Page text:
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Northwestern New Mexico Sights

Chaco Culture National Historical Park

  • Park (National/State/Provincial)
  • Fodor's Choice

Fodor's Review

The roads accessing Chaco Canyon, home to Chaco Culture National Historical Park, do a fine job of deterring exploration: they are mostly unpaved and can be very muddy and/or icy during inclement weather (particularly NM 57 from the south). The silver lining is that the roads leading in—and the lack of gas stations, food concessions, or hotels once you get off the highway—keep this archaeological treasure free from the overcrowding that can mar other national park visits: only about 85,000 people visit annually, compared with at least 10 times that number to Canyon de Chelly, which is 80 mi away as the crow flies.

Once past the rough roads you'll see one of the most amazingly well-preserved and fascinating ruin sites on the continent. The excavations here have uncovered what was once the administrative and economic core of a vast community—the locus of a system of over 400 mi of ancient roads that have been identified to date. While there is evidence that people lived

in the canyon at least since 400 AD, the majority of these roads, and the buildings and dwellings that make up the canyon site, were constructed from 850 to 1250 AD. Several of the ancient structures—such as an immense Great Kiva, Casa Rinconada, or Pueblo Bonito—are simply astounding, if only for the extreme subtlety and detail of their precisely cut and chinked sandstone masonry. But there's still a shroud of mystery surrounding them. Did 5,000 people really once live here, as some archaeologists believe? Or was Chaco maintained solely as a ceremonial and trade center? The more that's learned about the prehistoric roadways and the outlying sites that they connect, or wondrous creations such as the Sun Dagger —an arrangement of stone slabs positioned to allow a spear of sunlight to pass through and bisect a pair of spiral petroglyphs precisely at each summer solstice—the more questions arise about the sophistication of the people that created them.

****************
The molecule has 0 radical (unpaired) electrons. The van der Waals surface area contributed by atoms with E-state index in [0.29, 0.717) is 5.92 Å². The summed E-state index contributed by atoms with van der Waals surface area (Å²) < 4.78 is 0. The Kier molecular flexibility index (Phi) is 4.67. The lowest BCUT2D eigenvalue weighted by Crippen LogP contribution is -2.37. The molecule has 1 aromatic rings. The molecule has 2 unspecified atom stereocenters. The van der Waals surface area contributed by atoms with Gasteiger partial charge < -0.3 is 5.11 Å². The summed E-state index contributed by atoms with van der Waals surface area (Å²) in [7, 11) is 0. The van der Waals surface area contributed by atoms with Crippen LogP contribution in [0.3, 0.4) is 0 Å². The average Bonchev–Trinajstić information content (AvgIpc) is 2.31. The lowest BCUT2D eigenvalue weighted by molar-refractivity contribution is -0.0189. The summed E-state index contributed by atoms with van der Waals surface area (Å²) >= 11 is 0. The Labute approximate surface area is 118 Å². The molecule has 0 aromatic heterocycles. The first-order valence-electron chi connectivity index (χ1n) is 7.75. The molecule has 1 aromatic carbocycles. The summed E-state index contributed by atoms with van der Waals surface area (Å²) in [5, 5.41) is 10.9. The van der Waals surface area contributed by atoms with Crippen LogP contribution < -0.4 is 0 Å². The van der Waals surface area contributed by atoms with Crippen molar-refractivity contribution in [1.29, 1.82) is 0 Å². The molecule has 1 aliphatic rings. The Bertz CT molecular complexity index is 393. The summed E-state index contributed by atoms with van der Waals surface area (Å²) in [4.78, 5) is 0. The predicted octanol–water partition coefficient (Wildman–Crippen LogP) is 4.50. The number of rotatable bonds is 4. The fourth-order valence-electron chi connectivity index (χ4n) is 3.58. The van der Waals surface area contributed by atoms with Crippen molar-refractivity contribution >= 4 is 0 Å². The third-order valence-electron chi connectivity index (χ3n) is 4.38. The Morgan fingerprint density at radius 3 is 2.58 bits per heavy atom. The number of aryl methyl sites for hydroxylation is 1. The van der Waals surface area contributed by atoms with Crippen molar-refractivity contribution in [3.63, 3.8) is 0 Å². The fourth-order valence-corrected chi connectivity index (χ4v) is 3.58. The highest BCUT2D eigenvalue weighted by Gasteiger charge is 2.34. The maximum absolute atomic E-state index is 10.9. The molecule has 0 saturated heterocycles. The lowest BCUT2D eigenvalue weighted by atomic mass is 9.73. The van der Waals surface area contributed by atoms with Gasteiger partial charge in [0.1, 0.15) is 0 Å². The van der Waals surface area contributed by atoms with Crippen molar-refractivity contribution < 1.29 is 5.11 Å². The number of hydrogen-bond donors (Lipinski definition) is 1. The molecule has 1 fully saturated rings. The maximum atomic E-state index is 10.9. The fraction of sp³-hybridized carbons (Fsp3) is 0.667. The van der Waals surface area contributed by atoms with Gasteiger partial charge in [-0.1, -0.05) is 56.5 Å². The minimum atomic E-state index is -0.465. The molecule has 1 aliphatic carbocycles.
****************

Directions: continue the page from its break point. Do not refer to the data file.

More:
At the visitor center you can meander through a small museum on Chaco culture, peruse the bookstore, buy bottled water (but no food), and inquire about hiking permits. From here you can drive (or bike) along the 9-mi paved inner loop road to the various trailheads for the ruins; at each you can find a small box containing a detailed self-guided tour brochure (a 50¢ donation per map is requested). Many of the 13 ruins at Chaco require a significant hike, but a few of the most impressive are just a couple of hundred yards off the road. The stargazing here is spectacular: there is a small observatory and numerous telescopes, which are brought out for star parties from April through October; ask about the schedule at the front desk. Pueblo Bonito is the largest and most dramatic of the Chaco Canyon ruins, a massive semicircular "great house" that once stood four stories in places and held some 600 rooms (and 40 kivas). The park trail runs alongside its fine outer mortar-and-sandstone walls, up a hill that allows a great view over the entire canyon, and then right through the ruin and several rooms. It's the most substantial of the structures—the ritualistic and cultural center of a Chacoan culture that may once have comprised some 150 settlements.

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Sight Information

Address:

unknown, United States

Phone:

505-786–7014-x221

Website: www.nps.gov/chcu

Sight Details:

  • $8 per vehicle, good for 7 days
  • Park daily dawn–dusk; visitor center daily 8–5

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